A scene at the Grand Mississippi Valley Sanitary Fair, held from May 17 to June 18, 1864, in St. Louis to raise money for assisting Union troops, their families and freed slaves. A temporary building was erected for the fair in the middle of 12th Street (now Tucker Boulevard) on the two blocks north of Olive Street. It had 54 booths that sold food, clothing, needlework and Missouri-made wine and beer. Many members of the Ladies’ Union Aid Society members wanted to ban beer, but relented in a nod to the many pro-Union and pro-beer German immigrants in St. Louis. This booth was named for Gen. Ulysses S. Grant, who had lived for a time in St. Louis and was, at the time of the Sanitary Fair, leading a series of bloody battles in Virginia against the Confederate army of Gen. Robert E. Lee. (Missouri History Museum)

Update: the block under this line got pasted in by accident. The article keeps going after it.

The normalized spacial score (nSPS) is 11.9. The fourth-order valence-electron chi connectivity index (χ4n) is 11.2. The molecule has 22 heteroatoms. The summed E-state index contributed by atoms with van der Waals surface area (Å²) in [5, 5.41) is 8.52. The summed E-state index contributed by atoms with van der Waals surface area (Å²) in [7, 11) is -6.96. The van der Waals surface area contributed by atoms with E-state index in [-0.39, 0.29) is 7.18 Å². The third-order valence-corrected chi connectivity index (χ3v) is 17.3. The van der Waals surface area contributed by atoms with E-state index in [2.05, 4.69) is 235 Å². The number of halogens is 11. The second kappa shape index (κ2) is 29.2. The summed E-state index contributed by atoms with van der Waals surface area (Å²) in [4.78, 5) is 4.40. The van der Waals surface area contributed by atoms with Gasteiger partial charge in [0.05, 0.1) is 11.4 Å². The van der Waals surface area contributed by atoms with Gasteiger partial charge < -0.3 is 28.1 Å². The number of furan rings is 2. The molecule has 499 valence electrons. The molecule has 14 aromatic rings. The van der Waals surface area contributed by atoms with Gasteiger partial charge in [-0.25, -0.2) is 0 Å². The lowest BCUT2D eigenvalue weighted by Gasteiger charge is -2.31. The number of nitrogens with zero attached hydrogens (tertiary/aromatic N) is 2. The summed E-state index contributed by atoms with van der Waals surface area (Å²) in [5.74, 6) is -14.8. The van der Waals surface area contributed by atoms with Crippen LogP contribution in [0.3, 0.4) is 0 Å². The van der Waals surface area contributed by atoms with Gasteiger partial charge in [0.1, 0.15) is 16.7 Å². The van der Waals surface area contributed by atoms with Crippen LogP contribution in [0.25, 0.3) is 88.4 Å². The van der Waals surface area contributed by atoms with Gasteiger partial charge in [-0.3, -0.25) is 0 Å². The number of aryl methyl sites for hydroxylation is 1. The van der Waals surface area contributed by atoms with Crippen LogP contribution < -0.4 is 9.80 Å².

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A scene at the Grand Mississippi Valley Sanitary Fair, held from May 17 to June 18, 1864, in St. Louis to raise money for assisting Union troops, their families and freed slaves. A temporary building was erected for the fair in the middle of 12th Street (now Tucker Boulevard) on the two blocks north of Olive Street. It had 54 booths that sold food, clothing, needlework and Missouri-made wine and beer. Many members of the Ladies’ Union Aid Society members wanted to ban beer, but relented in a nod to the many pro-Union and pro-beer German immigrants in St. Louis. This booth was named for Gen. Ulysses S. Grant, who had lived for a time in St. Louis and was, at the time of the Sanitary Fair, leading a series of bloody battles in Virginia against the Confederate army of Gen. Robert E. Lee. (Missouri History Museum)

See more photos from the fair »

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